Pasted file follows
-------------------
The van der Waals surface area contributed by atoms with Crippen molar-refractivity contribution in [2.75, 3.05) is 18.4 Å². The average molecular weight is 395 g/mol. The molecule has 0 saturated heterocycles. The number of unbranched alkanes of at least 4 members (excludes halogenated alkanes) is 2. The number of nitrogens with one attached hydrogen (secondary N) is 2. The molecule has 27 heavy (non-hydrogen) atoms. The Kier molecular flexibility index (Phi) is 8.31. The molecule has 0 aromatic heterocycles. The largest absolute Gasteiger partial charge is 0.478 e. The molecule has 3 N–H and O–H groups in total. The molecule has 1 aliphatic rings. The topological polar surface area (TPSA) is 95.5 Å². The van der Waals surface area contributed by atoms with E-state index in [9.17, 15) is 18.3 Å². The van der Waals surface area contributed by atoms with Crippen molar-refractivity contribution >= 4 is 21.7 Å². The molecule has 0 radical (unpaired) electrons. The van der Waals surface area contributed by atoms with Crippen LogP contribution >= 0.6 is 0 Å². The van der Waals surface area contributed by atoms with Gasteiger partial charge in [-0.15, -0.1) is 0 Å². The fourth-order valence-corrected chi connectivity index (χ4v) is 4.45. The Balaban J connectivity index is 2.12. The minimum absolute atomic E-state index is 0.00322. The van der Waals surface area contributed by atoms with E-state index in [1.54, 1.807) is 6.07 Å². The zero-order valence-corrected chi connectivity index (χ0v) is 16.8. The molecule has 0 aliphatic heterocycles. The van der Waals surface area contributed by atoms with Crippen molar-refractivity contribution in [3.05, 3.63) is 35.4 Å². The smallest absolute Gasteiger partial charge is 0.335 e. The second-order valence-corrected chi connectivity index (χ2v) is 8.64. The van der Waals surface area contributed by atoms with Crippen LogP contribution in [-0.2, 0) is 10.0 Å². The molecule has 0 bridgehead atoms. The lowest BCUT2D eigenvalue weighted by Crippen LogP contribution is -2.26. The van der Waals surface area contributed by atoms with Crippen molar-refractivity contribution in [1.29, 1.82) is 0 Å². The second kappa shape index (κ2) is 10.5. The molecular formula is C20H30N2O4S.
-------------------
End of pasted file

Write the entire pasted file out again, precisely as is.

The van der Waals surface area contributed by atoms with Crippen molar-refractivity contribution in [2.75, 3.05) is 18.4 Å². The average molecular weight is 395 g/mol. The molecule has 0 saturated heterocycles. The number of unbranched alkanes of at least 4 members (excludes halogenated alkanes) is 2. The number of nitrogens with one attached hydrogen (secondary N) is 2. The molecule has 27 heavy (non-hydrogen) atoms. The Kier molecular flexibility index (Phi) is 8.31. The molecule has 0 aromatic heterocycles. The largest absolute Gasteiger partial charge is 0.478 e. The molecule has 3 N–H and O–H groups in total. The molecule has 1 aliphatic rings. The topological polar surface area (TPSA) is 95.5 Å². The van der Waals surface area contributed by atoms with E-state index in [9.17, 15) is 18.3 Å². The van der Waals surface area contributed by atoms with Crippen molar-refractivity contribution >= 4 is 21.7 Å². The molecule has 0 radical (unpaired) electrons. The van der Waals surface area contributed by atoms with Crippen LogP contribution >= 0.6 is 0 Å². The van der Waals surface area contributed by atoms with Gasteiger partial charge in [-0.15, -0.1) is 0 Å². The fourth-order valence-corrected chi connectivity index (χ4v) is 4.45. The Balaban J connectivity index is 2.12. The minimum absolute atomic E-state index is 0.00322. The van der Waals surface area contributed by atoms with E-state index in [1.54, 1.807) is 6.07 Å². The zero-order valence-corrected chi connectivity index (χ0v) is 16.8. The molecule has 0 aliphatic heterocycles. The van der Waals surface area contributed by atoms with Crippen molar-refractivity contribution in [3.05, 3.63) is 35.4 Å². The smallest absolute Gasteiger partial charge is 0.335 e. The second-order valence-corrected chi connectivity index (χ2v) is 8.64. The van der Waals surface area contributed by atoms with Crippen LogP contribution in [-0.2, 0) is 10.0 Å². The molecule has 0 bridgehead atoms. The lowest BCUT2D eigenvalue weighted by Crippen LogP contribution is -2.26. The van der Waals surface area contributed by atoms with Crippen molar-refractivity contribution in [1.29, 1.82) is 0 Å². The second kappa shape index (κ2) is 10.5. The molecular formula is C20H30N2O4S.